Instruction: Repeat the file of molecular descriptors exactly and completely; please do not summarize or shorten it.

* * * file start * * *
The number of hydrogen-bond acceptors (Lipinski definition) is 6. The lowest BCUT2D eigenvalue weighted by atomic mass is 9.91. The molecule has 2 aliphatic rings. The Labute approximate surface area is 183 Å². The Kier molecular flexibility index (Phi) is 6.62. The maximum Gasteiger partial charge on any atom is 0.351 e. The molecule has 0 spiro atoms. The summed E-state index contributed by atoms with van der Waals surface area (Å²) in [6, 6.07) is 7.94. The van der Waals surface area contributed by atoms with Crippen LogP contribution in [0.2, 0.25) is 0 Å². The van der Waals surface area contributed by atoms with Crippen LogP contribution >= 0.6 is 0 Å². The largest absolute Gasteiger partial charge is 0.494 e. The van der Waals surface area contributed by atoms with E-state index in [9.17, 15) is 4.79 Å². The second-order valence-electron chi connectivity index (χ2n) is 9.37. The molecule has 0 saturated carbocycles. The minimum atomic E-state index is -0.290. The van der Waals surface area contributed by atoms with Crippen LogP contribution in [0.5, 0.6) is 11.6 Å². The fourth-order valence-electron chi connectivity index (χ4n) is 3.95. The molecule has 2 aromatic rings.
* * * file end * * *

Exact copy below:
The number of hydrogen-bond acceptors (Lipinski definition) is 6. The lowest BCUT2D eigenvalue weighted by atomic mass is 9.91. The molecule has 2 aliphatic rings. The Labute approximate surface area is 183 Å². The Kier molecular flexibility index (Phi) is 6.62. The maximum Gasteiger partial charge on any atom is 0.351 e. The molecule has 0 spiro atoms. The summed E-state index contributed by atoms with van der Waals surface area (Å²) in [6, 6.07) is 7.94. The van der Waals surface area contributed by atoms with Crippen LogP contribution in [0.2, 0.25) is 0 Å². The van der Waals surface area contributed by atoms with Crippen LogP contribution >= 0.6 is 0 Å². The largest absolute Gasteiger partial charge is 0.494 e. The van der Waals surface area contributed by atoms with E-state index in [9.17, 15) is 4.79 Å². The second-order valence-electron chi connectivity index (χ2n) is 9.37. The molecule has 0 saturated carbocycles. The minimum atomic E-state index is -0.290. The van der Waals surface area contributed by atoms with Crippen LogP contribution in [0.5, 0.6) is 11.6 Å². The fourth-order valence-electron chi connectivity index (χ4n) is 3.95. The molecule has 2 aromatic rings.